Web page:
Home vs. Alone

Rey at home Force Awakens Star Wars

When Mary and Joseph found the child Jesus in the Temple, He said to them, “Did you not know that I must be in my Father’s house?” But they did not understand.

Mary and Joseph knew something, of course. They both had received visits from an angel twelve years earlier. But we can hardly fault them for not understanding completely. They did not have ‘the typical child’ to raise. They had God incarnate for a son. Human in everything, except sin. But also possessed of the infinite depth of the eternal Word.

To Whom does the only-begotten Son of God belong? To no one but the Father, of course. Who can “house” the Creator? Where is His “home?” The only true home the infinite Son can have is the infinite bosom of the infinite Father.

But: “He went down with them to Nazareth, and was obedient to them,” like any normal good son. He Who made the world to be our home lived in a humble family home of His own, in a small town.

Let’s imagine a Nazarene townie giving a newcomer a tour: “That house? That belongs to so-and-so the weaver. That one? Oh, that’s the carpenter Joseph’s house, where the Son of God grew up.”

elgreco_holy-familyI guess by now everyone has seen the new Star Wars movie. If not, don’t worry. I won’t give much away. It’s just that one thing really struck me, about how the heroine grew up.

In the original Star Wars, back in the 1970’s, the hero Luke Skywalker lived on remote desert planet. He was an orphan, apparently. But he lived in a cozy space-age farmhouse with uncle Owen and aunt Beru. In other words, Luke had a home–where he had grown up, with a man and wife raising him.

At the beginning of the new Star Wars, the new heroine, named Rey, also lives on a remote desert planet. But she lives alone, in an old broken-down imperial tank. No family at all.

Is this difference between the movie of the 1970’s and the movie of today a “sign of the times?” Forty years ago, we Americans took for granted: a child needs a home, with a family, a mom and dad. Now? We don’t know. We don’t know what a child needs. We have managed to get ourselves thoroughly confused.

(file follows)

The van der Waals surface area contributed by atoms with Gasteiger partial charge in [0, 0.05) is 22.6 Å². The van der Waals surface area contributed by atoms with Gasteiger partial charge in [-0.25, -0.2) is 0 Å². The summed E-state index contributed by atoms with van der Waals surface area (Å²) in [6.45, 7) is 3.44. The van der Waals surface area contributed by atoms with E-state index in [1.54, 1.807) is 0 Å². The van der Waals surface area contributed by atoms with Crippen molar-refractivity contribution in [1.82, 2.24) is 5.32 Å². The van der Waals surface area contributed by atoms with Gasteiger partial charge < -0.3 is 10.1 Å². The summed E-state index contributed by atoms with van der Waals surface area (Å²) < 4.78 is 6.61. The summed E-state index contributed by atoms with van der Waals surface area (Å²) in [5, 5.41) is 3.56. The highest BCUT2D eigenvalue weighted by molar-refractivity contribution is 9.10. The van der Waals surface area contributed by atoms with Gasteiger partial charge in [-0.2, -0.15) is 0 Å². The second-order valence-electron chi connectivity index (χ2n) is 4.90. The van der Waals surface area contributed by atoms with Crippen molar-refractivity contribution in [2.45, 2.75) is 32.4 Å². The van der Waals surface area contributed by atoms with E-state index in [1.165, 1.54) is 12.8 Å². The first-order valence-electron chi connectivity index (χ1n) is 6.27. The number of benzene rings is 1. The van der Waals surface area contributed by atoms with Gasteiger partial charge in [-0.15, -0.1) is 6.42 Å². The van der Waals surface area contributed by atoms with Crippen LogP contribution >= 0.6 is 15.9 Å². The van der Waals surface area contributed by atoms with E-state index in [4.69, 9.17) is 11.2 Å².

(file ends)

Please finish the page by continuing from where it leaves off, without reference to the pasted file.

Instead of bemoaning the collateral damage of the Age of Divorce, though, let’s do this:

1. Let’s communicate what the prophets of the Bible say. After all, Israel herself, the chosen tribe, had fallen into the same homeless state as the young Rey on the planet Jakku. Friendless and bereft, an apparent orphan, marking days in misery, struggling to survive alone. Israel had become an exile, far from the Holy Land, her very identity as a people threatened. We worry about African lions going extinct. But in the sixth century BC, The People of God almost went extinct. The heritage of Abraham and Moses almost forgotten.

Therefore, I don’t think it’s a stretcher for us to say this: The words the prophets addressed to the exiles of 2500 years ago are the very words God addresses now to the lonely children of this Age of Divorce and Single Parenthood.

Prophet Ezekiel's portrait in the Sistine Chapel
Prophet Ezekiel’s portrait in the Sistine Chapel

You have a father, child! You have a birthright, and a name. Israel is no orphan! God says: You are mine. My house is yours.

2. Our second task is to build real homes ourselves. To make the parish a true home for all. And to make our own particular dwellings as much like the home of the Holy Family as we can.